Walt Disney Pictures presents a film directed by Rob Marshall. Produced by John de Luca, Rob Marshall, Marc Platt. Screenplay by James Lapine, based upon the musical by Stephen Sondheim and Lapine. Photographed by Dion Beebe. Edited by Wyatt Smith. Production designed by Dennis Gassner. Costumes designed by Colleen Atwood. Starring Anna Kendrick (Cinderella), Johnny Depp (The Wolf), Emily Blunt (The Baker’s Wife), Chris Pine (Prince Charming), Meryl Streep (The Witch), Lucy Punch (Lucinda), Christine Baranski (Cinderella’s Stepmother), James Corden (The Baker), Mackenzie Mauzy (Rapunzel), Lilla Crawford (Red Riding Hood), Billy Magnussen (Rapunzel’s Prince), Daniel Huttlestone (Jack), Tracey Ullman (Jack’s Mother)
The tagline for Into the Woods states: “Be careful what you wish for.” For fans of Stephen Sondheim and James Lupine’s revered 1986 Broadway musical who hoped for a movie, that advice is perhaps more poignant than it was intended to be. Rob Marshall’s new adaptation of Into the Woods roughly retains the source material, but it has also sanded its rough edges, flattened its sly, subversive qualities, and purged it of much wit. This is a glum and airless recitation of something that should be sneaky, alive and wicked. It’s been turned into a disjointed, machine-made live-action Disney production. What a shame.
The plot, famously, involves a gaggle of fairy tale characters colliding in riotous fashion. Servant girl Cinderella (Anna Kendrick) dreams of attending a ball with Prince Charming (Chris Pine). A farmer boy named Jack (Daniel Huttlestone) trades his prized cow for some magic beans, which can grow beanstalks. A chirpy Red Riding Hood (Lilla Crawford) ventures to grandmother’s house, pursued by a salacious Big Bad Wolf (Johnny Depp). A lovelorn Rapunzel (Mackenzie Mauzy) meets the man of her dreams, but fate conspires to pull them apart. And a baker (James Corden) and his wife (Emily Blunt) strike a bargain with a witch (Meryl Streep) to become parents, as long as they jump through the right magical hoops.
What happens is, we can agree, a foregone conclusion. The musical’s fast pace practically depends upon the audience’s knowledge of each and every one of these stories, so, please, let’s not talk about spoilers. What differentiates Into the Woods is that these conflicts are solved early, resulting a second act of what happens next: tidy resolutions giving way to messy, all-too-real consequences, as the Brothers Grimm stand in the wings and harrumph at the rewrite. Happy endings, it seems, are not all they are cracked up to be.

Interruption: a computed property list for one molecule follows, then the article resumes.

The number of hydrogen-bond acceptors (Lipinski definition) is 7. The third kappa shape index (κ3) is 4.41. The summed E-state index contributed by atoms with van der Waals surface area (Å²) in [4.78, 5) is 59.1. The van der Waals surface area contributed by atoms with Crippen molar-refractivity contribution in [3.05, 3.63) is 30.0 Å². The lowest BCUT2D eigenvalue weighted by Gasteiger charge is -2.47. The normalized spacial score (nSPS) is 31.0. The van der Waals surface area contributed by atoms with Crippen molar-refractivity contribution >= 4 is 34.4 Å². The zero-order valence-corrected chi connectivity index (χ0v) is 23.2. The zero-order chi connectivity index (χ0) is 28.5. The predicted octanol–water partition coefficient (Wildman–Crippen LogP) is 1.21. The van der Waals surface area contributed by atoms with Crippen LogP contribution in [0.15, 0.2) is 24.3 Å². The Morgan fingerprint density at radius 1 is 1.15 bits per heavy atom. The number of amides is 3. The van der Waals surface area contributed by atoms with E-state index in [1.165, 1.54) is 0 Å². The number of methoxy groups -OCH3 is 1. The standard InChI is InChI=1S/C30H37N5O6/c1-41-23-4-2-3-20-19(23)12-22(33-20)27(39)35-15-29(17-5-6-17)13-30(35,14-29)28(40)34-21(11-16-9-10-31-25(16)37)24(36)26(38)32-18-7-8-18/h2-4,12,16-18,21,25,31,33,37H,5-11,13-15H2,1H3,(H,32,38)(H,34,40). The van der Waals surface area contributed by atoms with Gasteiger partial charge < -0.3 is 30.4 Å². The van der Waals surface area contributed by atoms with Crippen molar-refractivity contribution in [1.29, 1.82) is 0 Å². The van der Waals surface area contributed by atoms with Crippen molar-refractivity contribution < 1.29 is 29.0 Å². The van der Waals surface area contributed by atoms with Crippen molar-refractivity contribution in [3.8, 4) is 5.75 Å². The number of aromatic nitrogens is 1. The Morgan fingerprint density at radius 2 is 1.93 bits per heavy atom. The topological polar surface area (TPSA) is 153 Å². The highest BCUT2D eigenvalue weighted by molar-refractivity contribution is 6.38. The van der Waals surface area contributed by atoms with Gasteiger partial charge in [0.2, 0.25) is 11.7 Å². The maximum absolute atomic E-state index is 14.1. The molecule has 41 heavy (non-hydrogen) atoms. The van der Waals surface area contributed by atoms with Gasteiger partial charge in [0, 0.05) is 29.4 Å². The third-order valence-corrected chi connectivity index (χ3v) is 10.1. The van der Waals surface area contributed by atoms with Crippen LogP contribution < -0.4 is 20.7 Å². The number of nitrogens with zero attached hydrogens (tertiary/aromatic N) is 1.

The prime innovation of Sondheim and Lapine (besides popularizing overlapping fairy stories, which Shrek and Once Upon a Time later capitalized on) was that it had the temerity to extend these stories to their logical conclusions. What if the baker discovers he doesn’t want to be a father? How good a husband is someone as fickle and dim as Prince Charming? The show’s clever central conceit is to poke at the edges of these stories and overturn them to teach more sophisticated lessons—all done to top-notch music, of course. Sondheim, a sharp wit if there ever was one, is deservedly regarded as the supreme Broadway composer-lyricist of his era.
But the film itself guts much of the darker, juicier material from the show’s later passages, and soft-pedals what remains. This makes the show’s crucial theme—to stop looking for quick fixes and face the mess of life with real responsibility—muddied and occasionally incoherent. You just can’t do Into the Woods if you’re willing to neutralize the edgier stuff. It’s missing the very point to compromise in such a way. Many have speculated in the 25 years it took to make it to screen that Into the Woods couldn’t work as a movie. Maybe that’s true. It definitely doesn’t work as this movie.
It doesn’t help that Marshall and his longtime cinematographer, Dion Beebe, have chosen a palette that is gloomy and drab (and increasingly ugly as the film goes on). Marshall, a stage veteran, now has a decade of film work under his belt. He made the wonderful Chicago (2002), and has since specialized in movies that are dunderheaded (Nine, Memoirs of a Geisha, Pirates of the Caribbean 4)…but at least they’re good looking. What exactly happened here? His camera fawns over the material, but his overly controlled style provides little energy, and if there is a surefire method to photograph the same tiny forest set in constantly new and exciting ways, he has not found it. His standard mode in the film’s final third is dingy, bleached blue filters and lazy compositions.
Marshall at least trusts his actors, and indeed the solid cast is…worth seeing? I guess. Every number is performed with brio and vim. Streep has fun in a role that could veer into overacting; she instead finds the right balance of ditzy and threatening. Depp is admirably restrained, sort of, for once, and Blunt has a lot of fun, while Pine ends up being the true ham (channeling William Shatner instead of Captain Kirk, it feels like). Everyone can sing at least well enough, but one of the more experienced voices, Kendrick, is possibly miscast; she seems too sensible to ever truly sell Cinderella’s essential wishy-washiness.
Everyone involved clearly felt they were signing up for a very nice production. But nice, as Red Riding Hood will tell us, is different than good, and by the time Into the Woods reaches a rather embarrassed and silly climax (one that effectively botches the show’s own finale), the waning sense of fun has completely drained away. If only it were gutsier. Or sharper, or more confident. Or something.